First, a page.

13 March 2011

Pictures in a gallery

Somehow this was my first ever visit to Tate Britain.

It's not that I'm a stranger to art galleries, I've been to Tate Modern many times and the National Gallery several times, but never to Tate Britain.

I'll blame its location for this. Tate Modern has a prime position on the rejuvenated south Bank, the National Gallery is on Trafalgar Square in the heart of London but Tate Britain hides among the mansion blocks of Westminster a safe distance from any tube station.

I discovered where Tate Britain is, and how to get there, in my regular morning walks to work from Vauxhall Station and that's the route I took this time, over Vauxhall Bridge and then a right-turn towards Millbank.

The first stop was the busy and slow cafe for my usual latte that was just about worth the wait. The cake helped the mood too.

Tate Britain offers a map but it's a quid and there's only one main floor so how hard could it be? With no particular objective in mind I headed upstairs and into a room promising Blake and Physiognomy and then just moved on to whatever room looked most interesting.

One of the first pictures to catch my eye was Edward Wadsworth's Bronze Ballet with its fresh colours and clean lines.

 I also like the low vantage point, high horizon and the ships in the distance.

Next up was Winifred Knights' The Deluge.

Here it is the figures that I like.

The sharply angled poses and the definitive hand gestures make this look like a scene from a modern ballet, not that they had modern ballet in 1920 when this was painted.

The anguish in their expressions also reminded me of Nick Cave's Weeping Song.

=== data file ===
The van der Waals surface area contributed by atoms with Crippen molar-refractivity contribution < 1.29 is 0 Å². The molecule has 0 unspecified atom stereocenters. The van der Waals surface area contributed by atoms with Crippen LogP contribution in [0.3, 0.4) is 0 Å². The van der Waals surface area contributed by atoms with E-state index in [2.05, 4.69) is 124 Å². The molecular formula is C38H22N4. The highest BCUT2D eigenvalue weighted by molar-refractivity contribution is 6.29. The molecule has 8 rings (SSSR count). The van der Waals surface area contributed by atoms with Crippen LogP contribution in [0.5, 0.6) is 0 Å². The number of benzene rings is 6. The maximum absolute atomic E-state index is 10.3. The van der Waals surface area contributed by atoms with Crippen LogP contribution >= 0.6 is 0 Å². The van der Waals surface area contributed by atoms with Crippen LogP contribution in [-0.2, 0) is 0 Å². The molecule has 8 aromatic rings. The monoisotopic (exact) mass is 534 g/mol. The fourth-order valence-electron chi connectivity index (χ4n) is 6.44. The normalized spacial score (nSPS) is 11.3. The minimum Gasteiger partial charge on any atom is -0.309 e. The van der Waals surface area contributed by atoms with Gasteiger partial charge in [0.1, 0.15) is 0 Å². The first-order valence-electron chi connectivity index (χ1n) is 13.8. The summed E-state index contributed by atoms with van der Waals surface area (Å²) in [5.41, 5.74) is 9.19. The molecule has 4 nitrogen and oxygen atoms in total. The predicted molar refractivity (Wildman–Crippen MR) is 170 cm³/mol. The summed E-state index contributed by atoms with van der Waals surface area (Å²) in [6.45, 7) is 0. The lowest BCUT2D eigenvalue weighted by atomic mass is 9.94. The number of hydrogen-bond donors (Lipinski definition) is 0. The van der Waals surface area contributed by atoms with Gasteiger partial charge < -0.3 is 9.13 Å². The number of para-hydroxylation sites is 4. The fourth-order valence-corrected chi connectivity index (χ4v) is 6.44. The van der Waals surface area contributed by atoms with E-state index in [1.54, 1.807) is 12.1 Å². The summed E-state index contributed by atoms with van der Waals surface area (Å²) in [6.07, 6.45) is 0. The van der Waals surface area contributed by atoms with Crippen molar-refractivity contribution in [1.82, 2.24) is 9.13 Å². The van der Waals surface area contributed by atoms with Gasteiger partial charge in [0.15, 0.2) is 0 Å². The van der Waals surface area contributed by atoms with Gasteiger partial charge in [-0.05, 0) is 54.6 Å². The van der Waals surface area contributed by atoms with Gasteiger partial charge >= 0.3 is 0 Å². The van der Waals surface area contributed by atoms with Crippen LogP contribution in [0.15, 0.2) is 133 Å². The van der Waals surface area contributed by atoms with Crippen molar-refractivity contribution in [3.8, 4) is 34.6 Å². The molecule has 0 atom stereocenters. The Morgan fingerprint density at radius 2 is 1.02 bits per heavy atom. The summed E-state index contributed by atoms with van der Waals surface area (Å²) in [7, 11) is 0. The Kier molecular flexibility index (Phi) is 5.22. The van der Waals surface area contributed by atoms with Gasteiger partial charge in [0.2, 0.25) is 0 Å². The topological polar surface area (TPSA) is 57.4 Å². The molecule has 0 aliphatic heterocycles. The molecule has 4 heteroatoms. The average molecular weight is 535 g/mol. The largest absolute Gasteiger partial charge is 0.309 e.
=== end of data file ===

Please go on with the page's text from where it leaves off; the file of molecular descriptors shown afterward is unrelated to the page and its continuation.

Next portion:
The lack of colour adds to the bleakness but, somehow, despite the negative subject and portrayal, it's a very attractive picture.

The Pre-Raphaelite section was especially popular and was thronged with visitors.

One of the more famous pictures here is Ophelia by Sir John Everett Millais.

The river was painted from real life in Kingston. It's part of the Hogsmill that joins the Thames in the town centre. Ophelia was added in later, probably using PaintShop.

I love the Pre-Raphaelite thanks to the comic artwork of Barry Windsor Smith who was clearly a big fan too. It's the magic and the mystery. There's a story in every picture.

Tate Britain houses a large collection of paintings by Joseph Mallord William Turner and it's easily worth visiting just for that.

They can be found in the Romantics exhibition, but not easily due to some renovation works. Perhaps I should have bought that map.

The exhibition covers all of Turner's career and it is interesting so see how the traditional early works morphed in to the later abstracts for which he is most famous for.

This picture is called Sun Setting over a Lake, but that hardly matters. Love it for its colours.

And this story ends as it began with William Blake.

One of the Romantics galleries has a series of small book illustrations by Blake drawn with watercolour and ink on paper. These were originally done in just ink and the colouring was done much later.

This is a plate from The Book of Urizen written by Blake in 1794 which is a parody of the Book of Genesis.

The style is definitely Romantic and brings another comics illustrator to mind, this time it's P Craig Russell.

I'm not sure how much of Tate Britain I got to see in the end (I should have bought that map) but there is plenty left for another visit. Soon hopefully.

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